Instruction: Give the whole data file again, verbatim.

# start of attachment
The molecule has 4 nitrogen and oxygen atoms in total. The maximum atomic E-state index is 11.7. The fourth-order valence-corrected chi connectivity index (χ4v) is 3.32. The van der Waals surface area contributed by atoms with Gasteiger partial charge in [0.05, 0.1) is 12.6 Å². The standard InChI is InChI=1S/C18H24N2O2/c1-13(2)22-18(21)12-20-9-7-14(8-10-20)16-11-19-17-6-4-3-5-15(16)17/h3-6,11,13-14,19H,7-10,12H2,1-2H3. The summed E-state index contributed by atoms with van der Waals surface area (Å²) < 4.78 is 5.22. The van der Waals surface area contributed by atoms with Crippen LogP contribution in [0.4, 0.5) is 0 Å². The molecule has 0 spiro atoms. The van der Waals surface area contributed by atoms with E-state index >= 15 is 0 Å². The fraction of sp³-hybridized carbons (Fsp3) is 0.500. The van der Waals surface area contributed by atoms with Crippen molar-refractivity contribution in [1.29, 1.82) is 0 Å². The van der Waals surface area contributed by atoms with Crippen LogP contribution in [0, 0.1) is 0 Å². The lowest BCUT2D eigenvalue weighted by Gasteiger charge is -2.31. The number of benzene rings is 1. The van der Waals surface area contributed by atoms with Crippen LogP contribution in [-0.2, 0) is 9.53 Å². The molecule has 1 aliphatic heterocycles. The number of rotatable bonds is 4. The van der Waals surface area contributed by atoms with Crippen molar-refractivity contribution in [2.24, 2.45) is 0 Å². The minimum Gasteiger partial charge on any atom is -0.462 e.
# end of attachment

The molecule has 4 nitrogen and oxygen atoms in total. The maximum atomic E-state index is 11.7. The fourth-order valence-corrected chi connectivity index (χ4v) is 3.32. The van der Waals surface area contributed by atoms with Gasteiger partial charge in [0.05, 0.1) is 12.6 Å². The standard InChI is InChI=1S/C18H24N2O2/c1-13(2)22-18(21)12-20-9-7-14(8-10-20)16-11-19-17-6-4-3-5-15(16)17/h3-6,11,13-14,19H,7-10,12H2,1-2H3. The summed E-state index contributed by atoms with van der Waals surface area (Å²) < 4.78 is 5.22. The van der Waals surface area contributed by atoms with Crippen LogP contribution in [0.4, 0.5) is 0 Å². The molecule has 0 spiro atoms. The van der Waals surface area contributed by atoms with E-state index >= 15 is 0 Å². The fraction of sp³-hybridized carbons (Fsp3) is 0.500. The van der Waals surface area contributed by atoms with Crippen molar-refractivity contribution in [1.29, 1.82) is 0 Å². The van der Waals surface area contributed by atoms with Crippen LogP contribution in [0, 0.1) is 0 Å². The lowest BCUT2D eigenvalue weighted by Gasteiger charge is -2.31. The number of benzene rings is 1. The van der Waals surface area contributed by atoms with Crippen LogP contribution in [-0.2, 0) is 9.53 Å². The molecule has 1 aliphatic heterocycles. The number of rotatable bonds is 4. The van der Waals surface area contributed by atoms with Crippen molar-refractivity contribution in [2.24, 2.45) is 0 Å². The minimum Gasteiger partial charge on any atom is -0.462 e.